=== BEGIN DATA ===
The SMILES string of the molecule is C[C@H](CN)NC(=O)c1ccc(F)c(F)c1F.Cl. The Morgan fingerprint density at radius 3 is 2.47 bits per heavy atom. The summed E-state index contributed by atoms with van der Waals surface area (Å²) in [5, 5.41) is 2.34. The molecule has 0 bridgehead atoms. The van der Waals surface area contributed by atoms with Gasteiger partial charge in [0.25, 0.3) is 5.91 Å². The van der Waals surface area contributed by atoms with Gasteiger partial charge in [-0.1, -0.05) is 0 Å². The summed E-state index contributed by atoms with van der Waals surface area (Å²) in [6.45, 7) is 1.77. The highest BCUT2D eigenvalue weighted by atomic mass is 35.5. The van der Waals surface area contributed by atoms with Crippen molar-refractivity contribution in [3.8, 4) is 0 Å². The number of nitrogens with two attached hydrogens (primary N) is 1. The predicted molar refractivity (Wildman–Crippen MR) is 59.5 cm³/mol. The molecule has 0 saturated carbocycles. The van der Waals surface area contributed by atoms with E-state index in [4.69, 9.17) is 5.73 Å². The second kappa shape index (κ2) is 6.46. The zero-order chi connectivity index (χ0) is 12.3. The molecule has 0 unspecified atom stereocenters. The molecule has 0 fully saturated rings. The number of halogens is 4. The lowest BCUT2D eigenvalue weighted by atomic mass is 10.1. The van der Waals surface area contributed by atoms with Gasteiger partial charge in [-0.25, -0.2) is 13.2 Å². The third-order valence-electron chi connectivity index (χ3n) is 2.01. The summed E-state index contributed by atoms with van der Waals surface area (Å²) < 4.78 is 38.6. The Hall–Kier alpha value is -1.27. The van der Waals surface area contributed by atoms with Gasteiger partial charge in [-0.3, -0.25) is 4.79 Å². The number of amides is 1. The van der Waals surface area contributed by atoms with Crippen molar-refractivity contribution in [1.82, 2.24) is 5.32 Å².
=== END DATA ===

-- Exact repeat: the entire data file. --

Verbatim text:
The SMILES string of the molecule is C[C@H](CN)NC(=O)c1ccc(F)c(F)c1F.Cl. The Morgan fingerprint density at radius 3 is 2.47 bits per heavy atom. The summed E-state index contributed by atoms with van der Waals surface area (Å²) in [5, 5.41) is 2.34. The molecule has 0 bridgehead atoms. The van der Waals surface area contributed by atoms with Gasteiger partial charge in [0.25, 0.3) is 5.91 Å². The van der Waals surface area contributed by atoms with Gasteiger partial charge in [-0.1, -0.05) is 0 Å². The summed E-state index contributed by atoms with van der Waals surface area (Å²) in [6.45, 7) is 1.77. The highest BCUT2D eigenvalue weighted by atomic mass is 35.5. The van der Waals surface area contributed by atoms with Crippen molar-refractivity contribution in [3.8, 4) is 0 Å². The number of nitrogens with two attached hydrogens (primary N) is 1. The predicted molar refractivity (Wildman–Crippen MR) is 59.5 cm³/mol. The molecule has 0 saturated carbocycles. The van der Waals surface area contributed by atoms with E-state index in [4.69, 9.17) is 5.73 Å². The second kappa shape index (κ2) is 6.46. The zero-order chi connectivity index (χ0) is 12.3. The molecule has 0 unspecified atom stereocenters. The molecule has 0 fully saturated rings. The number of halogens is 4. The lowest BCUT2D eigenvalue weighted by atomic mass is 10.1. The van der Waals surface area contributed by atoms with Gasteiger partial charge in [-0.25, -0.2) is 13.2 Å². The third-order valence-electron chi connectivity index (χ3n) is 2.01. The summed E-state index contributed by atoms with van der Waals surface area (Å²) < 4.78 is 38.6. The Hall–Kier alpha value is -1.27. The van der Waals surface area contributed by atoms with Gasteiger partial charge in [-0.3, -0.25) is 4.79 Å². The number of amides is 1. The van der Waals surface area contributed by atoms with Crippen molar-refractivity contribution in [1.82, 2.24) is 5.32 Å².